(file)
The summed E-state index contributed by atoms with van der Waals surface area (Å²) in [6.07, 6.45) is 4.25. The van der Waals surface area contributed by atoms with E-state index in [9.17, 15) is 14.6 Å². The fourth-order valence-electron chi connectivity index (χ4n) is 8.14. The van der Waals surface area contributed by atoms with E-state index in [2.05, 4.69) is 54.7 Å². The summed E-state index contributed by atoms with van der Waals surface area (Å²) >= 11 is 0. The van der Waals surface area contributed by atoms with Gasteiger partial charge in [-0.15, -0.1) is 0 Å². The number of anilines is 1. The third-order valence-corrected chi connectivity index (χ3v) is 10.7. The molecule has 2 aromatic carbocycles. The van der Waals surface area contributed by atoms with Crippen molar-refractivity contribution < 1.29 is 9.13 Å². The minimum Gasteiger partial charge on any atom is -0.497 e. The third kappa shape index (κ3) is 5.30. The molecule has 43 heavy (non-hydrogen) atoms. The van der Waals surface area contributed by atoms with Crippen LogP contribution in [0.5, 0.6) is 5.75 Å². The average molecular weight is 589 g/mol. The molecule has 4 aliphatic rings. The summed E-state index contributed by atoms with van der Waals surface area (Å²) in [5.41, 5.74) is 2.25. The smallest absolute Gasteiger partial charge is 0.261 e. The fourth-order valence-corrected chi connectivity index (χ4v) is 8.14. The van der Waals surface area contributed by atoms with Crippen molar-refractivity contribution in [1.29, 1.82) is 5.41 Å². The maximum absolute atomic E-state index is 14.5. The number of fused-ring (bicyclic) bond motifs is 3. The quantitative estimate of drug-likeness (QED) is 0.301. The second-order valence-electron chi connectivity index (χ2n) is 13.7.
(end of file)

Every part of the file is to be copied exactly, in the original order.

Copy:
The summed E-state index contributed by atoms with van der Waals surface area (Å²) in [6.07, 6.45) is 4.25. The van der Waals surface area contributed by atoms with E-state index in [9.17, 15) is 14.6 Å². The fourth-order valence-electron chi connectivity index (χ4n) is 8.14. The van der Waals surface area contributed by atoms with E-state index in [2.05, 4.69) is 54.7 Å². The summed E-state index contributed by atoms with van der Waals surface area (Å²) >= 11 is 0. The van der Waals surface area contributed by atoms with Gasteiger partial charge in [-0.15, -0.1) is 0 Å². The number of anilines is 1. The third-order valence-corrected chi connectivity index (χ3v) is 10.7. The molecule has 2 aromatic carbocycles. The van der Waals surface area contributed by atoms with Crippen molar-refractivity contribution < 1.29 is 9.13 Å². The minimum Gasteiger partial charge on any atom is -0.497 e. The third kappa shape index (κ3) is 5.30. The molecule has 43 heavy (non-hydrogen) atoms. The van der Waals surface area contributed by atoms with Crippen LogP contribution in [0.5, 0.6) is 5.75 Å². The average molecular weight is 589 g/mol. The molecule has 4 aliphatic rings. The summed E-state index contributed by atoms with van der Waals surface area (Å²) in [5.41, 5.74) is 2.25. The smallest absolute Gasteiger partial charge is 0.261 e. The fourth-order valence-corrected chi connectivity index (χ4v) is 8.14. The van der Waals surface area contributed by atoms with Crippen molar-refractivity contribution in [1.29, 1.82) is 5.41 Å². The maximum absolute atomic E-state index is 14.5. The number of fused-ring (bicyclic) bond motifs is 3. The quantitative estimate of drug-likeness (QED) is 0.301. The second-order valence-electron chi connectivity index (χ2n) is 13.7.